We’re in a Danger Zone for Investors Over the Long-Term

By Rob Isbitts via Iris.xyz

Investment markets can be confusing. To try to cut through the chatter and investment slang, we present this monthly view to you. We want to give you a 50,000-foot view of market conditions updated as our view evolves.

Currently, our Investment Climate Indicator remains at Stormy. Stormy means that bear market rules apply, and we believe could be a period of wealth destruction.

Are the Machines Winning?

I have been in the investment business since 1986 and have been a Chief Investment Officer for over 20 years.  And I cannot recall a time in which the stock market was both this dangerous and fruitful at the same time. Yes, we’ve always had volatility (well, except maybe in 2017 when it took a “gap year” like kids do after high school).  But volatility today is different. It is driven in large part by value-insensitive market players that care far less about what they are buying than that they are buying it, or selling it, or both within minutes.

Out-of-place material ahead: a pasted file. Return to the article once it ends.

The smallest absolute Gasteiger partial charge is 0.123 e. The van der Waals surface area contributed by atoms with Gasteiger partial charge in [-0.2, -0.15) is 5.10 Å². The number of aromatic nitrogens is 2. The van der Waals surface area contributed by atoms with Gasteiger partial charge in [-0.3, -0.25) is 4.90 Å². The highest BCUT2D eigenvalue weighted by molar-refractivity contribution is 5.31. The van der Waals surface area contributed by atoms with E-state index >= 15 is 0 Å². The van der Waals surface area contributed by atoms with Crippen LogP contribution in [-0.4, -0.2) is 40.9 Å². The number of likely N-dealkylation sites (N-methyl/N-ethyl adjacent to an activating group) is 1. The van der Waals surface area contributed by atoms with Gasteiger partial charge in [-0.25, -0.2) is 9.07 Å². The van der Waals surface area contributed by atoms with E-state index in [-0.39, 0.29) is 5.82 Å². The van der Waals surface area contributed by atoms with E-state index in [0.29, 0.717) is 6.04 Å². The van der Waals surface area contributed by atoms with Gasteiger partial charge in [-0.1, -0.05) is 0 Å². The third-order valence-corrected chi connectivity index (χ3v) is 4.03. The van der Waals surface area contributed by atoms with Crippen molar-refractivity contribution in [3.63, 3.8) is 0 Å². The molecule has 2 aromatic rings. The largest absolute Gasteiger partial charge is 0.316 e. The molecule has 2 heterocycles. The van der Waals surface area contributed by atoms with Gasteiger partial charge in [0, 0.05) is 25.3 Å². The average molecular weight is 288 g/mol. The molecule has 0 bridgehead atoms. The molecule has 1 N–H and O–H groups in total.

This is what the financial advisor of today and their clients must come to grips with. And it is a blessing and a curse. But more than anything, I think it creates confusion and overconfidence. Those two things are related because the investor and advisor conflate success in the stock market over a short, fixed period of time (a calendar year, a quarter, etc.) without considering that markets are, like life, inherently cyclical.

This is a great time to really hone in on one’s true objectives for their accumulated wealth, and make darn well sure that their approach to the 21st Century realities of high-frequency trading, massive amounts of assets invested similarly (S&P 500, we’re talking to you!), and an economy that continues to take advantage of every opportunity to exploit what is left of the “easy money” central bank policies of the past decade. Put it all together, and it spells, again, a market that is fruitful…until it quickly turns dangerous.

December 2018 was a crash-test of sorts. I don’t know when the next one will be, but I do hope you saw that as a great time to take account of what you own, why you own it, and draw a straight line between that portfolio and your ultimate objectives for those assets.

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